>>ways, one might even argue
>>that Hegel gives a kind of purified version of that trinity, stripped of 
>>confusing and deceptive barnacles..
>>(but also stripped of poetry and side stories, yes).
>>Why would one care? Why would a more cosmic intellect waste time with 
>>such things?
>>The whole Hegelian process can help us become conscious of a pervasive 
>>challenge we all face as
>>intelligent systems ourselves" a tendency to be caught in local minima. 
>>And it highlights how diversities
>>in HUMAN personalities can be helpful in society as a whole making progress.
>>Many of us, in the rationalist part of the world, have tended to 
>>gravitate towards incremental progress
>>and incremental learning. For example, the neural network learning 
>>algorithm I developed
>>more than thirty years ago, now called "backpropagation," is an 
>>incremental learning system,
>>and it accounts for perhaps 80 percent of the useful real-world 
>>applications of artificial neural networks.
>>(I have free time right now because I am basically waiting to fly to a 
>>couple of conferences, including IJCNN04 --
>>a term you can google -- to give a tutorial on this. Would be happy to 
>>email the powerpoint with text notes
>>to anyone who doesn't mind getting 4 megs.) But it has been widely 
>>criticized because of how it can sometimes
>>get stuck in "local minima."
>>The local minimum problem actually is radically different from what 
>>quickie users of backpropagation in the MatLab
>>program imagine. (Again, the tutorial explains more.) Some key aspects:
>>simple pattern classification systems
>>usually do not get stuck in local minima; incremental learning always 
>>IMPROVES what you have, and that's
>>useful, even if it is not the global optimum; as learning challenges grow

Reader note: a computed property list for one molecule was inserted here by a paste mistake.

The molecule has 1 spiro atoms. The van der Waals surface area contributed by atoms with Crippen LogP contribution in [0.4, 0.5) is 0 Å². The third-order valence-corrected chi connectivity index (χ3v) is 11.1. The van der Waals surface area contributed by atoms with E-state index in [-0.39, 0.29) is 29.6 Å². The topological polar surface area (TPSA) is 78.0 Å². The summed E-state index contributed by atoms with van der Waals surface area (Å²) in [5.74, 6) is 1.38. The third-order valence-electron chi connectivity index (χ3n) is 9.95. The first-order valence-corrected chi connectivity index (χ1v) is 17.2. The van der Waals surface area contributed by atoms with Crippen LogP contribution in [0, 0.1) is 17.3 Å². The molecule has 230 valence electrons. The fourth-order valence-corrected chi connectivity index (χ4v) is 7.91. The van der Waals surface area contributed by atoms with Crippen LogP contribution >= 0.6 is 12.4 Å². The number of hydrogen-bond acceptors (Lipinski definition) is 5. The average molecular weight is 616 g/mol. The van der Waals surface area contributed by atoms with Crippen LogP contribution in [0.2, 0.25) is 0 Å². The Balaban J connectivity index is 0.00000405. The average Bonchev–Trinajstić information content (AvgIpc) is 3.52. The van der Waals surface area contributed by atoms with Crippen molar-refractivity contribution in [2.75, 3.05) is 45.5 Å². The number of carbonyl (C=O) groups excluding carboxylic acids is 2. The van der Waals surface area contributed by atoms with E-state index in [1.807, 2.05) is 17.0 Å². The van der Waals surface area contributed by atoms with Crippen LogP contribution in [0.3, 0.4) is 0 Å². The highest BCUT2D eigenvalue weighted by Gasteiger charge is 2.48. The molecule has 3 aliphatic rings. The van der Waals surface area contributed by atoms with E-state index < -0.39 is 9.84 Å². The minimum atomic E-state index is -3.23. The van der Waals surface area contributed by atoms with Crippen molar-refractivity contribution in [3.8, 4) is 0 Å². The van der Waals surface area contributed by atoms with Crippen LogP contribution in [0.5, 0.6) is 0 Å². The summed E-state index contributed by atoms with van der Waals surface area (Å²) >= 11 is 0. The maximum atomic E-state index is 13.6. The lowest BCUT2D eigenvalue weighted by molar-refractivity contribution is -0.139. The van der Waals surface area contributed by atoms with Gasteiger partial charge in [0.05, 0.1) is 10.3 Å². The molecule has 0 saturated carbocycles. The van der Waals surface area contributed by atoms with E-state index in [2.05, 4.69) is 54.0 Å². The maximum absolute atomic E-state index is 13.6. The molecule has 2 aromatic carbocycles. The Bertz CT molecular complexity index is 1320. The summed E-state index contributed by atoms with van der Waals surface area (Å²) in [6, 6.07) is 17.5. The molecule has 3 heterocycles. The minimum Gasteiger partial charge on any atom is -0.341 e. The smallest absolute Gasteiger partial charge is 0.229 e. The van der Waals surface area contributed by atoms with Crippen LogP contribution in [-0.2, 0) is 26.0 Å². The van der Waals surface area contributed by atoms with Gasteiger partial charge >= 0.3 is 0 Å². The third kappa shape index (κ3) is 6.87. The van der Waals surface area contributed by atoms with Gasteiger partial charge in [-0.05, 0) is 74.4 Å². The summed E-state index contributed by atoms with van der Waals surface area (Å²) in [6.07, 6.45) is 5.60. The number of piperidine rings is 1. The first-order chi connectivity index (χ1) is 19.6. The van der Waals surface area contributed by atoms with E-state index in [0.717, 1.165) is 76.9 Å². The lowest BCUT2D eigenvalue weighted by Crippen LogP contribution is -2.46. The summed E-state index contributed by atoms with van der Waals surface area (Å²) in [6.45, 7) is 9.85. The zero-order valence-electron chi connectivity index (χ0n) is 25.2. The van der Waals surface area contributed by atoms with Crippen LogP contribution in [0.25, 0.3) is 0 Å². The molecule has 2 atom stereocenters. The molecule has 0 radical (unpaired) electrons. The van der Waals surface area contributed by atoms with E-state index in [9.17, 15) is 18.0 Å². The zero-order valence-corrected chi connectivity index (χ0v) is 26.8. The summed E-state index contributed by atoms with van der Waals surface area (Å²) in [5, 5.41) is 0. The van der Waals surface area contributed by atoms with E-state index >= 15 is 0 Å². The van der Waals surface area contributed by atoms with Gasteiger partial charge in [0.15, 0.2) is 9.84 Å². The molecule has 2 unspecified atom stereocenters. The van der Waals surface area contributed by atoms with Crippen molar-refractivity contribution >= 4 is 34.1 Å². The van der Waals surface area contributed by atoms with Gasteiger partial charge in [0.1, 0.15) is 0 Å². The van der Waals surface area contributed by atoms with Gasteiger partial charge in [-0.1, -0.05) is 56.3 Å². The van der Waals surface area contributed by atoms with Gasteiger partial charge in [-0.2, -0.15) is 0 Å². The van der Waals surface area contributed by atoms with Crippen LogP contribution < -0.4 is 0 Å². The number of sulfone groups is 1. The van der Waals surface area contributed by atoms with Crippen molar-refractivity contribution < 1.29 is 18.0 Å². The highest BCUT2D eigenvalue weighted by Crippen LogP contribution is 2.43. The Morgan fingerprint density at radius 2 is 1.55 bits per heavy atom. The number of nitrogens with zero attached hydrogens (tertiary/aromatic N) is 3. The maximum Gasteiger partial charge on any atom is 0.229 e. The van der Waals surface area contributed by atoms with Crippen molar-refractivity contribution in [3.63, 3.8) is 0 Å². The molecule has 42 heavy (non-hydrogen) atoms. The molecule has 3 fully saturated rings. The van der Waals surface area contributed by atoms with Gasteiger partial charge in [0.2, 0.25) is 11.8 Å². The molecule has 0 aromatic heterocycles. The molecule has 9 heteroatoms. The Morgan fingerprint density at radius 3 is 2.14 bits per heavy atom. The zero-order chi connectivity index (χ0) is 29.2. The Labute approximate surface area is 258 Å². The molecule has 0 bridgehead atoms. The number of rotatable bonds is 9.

>>more and more complex,
>>local minima become more and more unavoidable -- so that we can never 
>>"solve" them with a magic bullet but
>>we do need to have a whole multi-layer arsenal of methods to try to 
>>improve creativity, to find ways to get out of local minima.
>>So this Hegelian stuff is basically about fighting our way out of local 
>>Years ago, I discussed this with Michael Conrad, one of the people I used 
>>to fund, and we put together one interesting story --
>>where the "thesis" is the local minimum we are now stuck in, an 
>>"antithesis" may be another valley
>>we can reach only by jumping "irrationally" in opposition to the local 
>>gradient we experience -- and
>>synthesis or transcendence is when the learning system ADDS A NEW 
>>VARIABLE to its representation of the problem such that
>>there is again an incremental path to the ultimate point.
>>The strategy of seeking transcendence is my favorite strategy in trying 
>>to improve social systems. But the
>>energy to MOTIVATE synthesis is often lacking... and it can be hard at 
>>times to sell the objective truth...
>>and often one must wait until an extreme idiot is willing to formulate 
>>the antithesis in
>>he starkest  most extreme form before the world is ready for the synthesis.
>>That is hard for an incremental, rational Quaker to learn... but there it is.
>>(Comment: Quaker lobby groups these days tend to have a different 
>>personality from Quakers in
>>general on this particular point.... perhaps for reasons related to what 
>>I am saying here.)
>>And so.. Dan Smith. The Goddess stuff tends to be an extreme antithesis, 
>>and some of what he
>>say about specific people would drive them into orbit -- not just the 
>>woman he wrongs from the space movement
>>but also many men whom he praises in ways they would not like...
>>And yet, it is certainly true that the world as a whole is entrenched in 
>>a thesis in its treatment of women
>>which is extreme in the opposite direction, and dangerously 
>>destabilizing. I am not thinking
>>of the US especially... where we have many, many technical problems but 
>>not such a crisis...
>>but rather of parts of the world where the instability of the old thesis 
>>really is an urgent crisis.
>>All for now.
>>Best of luck,
>>     Paul
>>paleopsych mailing list
>>paleopsych at paleopsych.org
>paleopsych mailing list
>paleopsych at paleopsych.org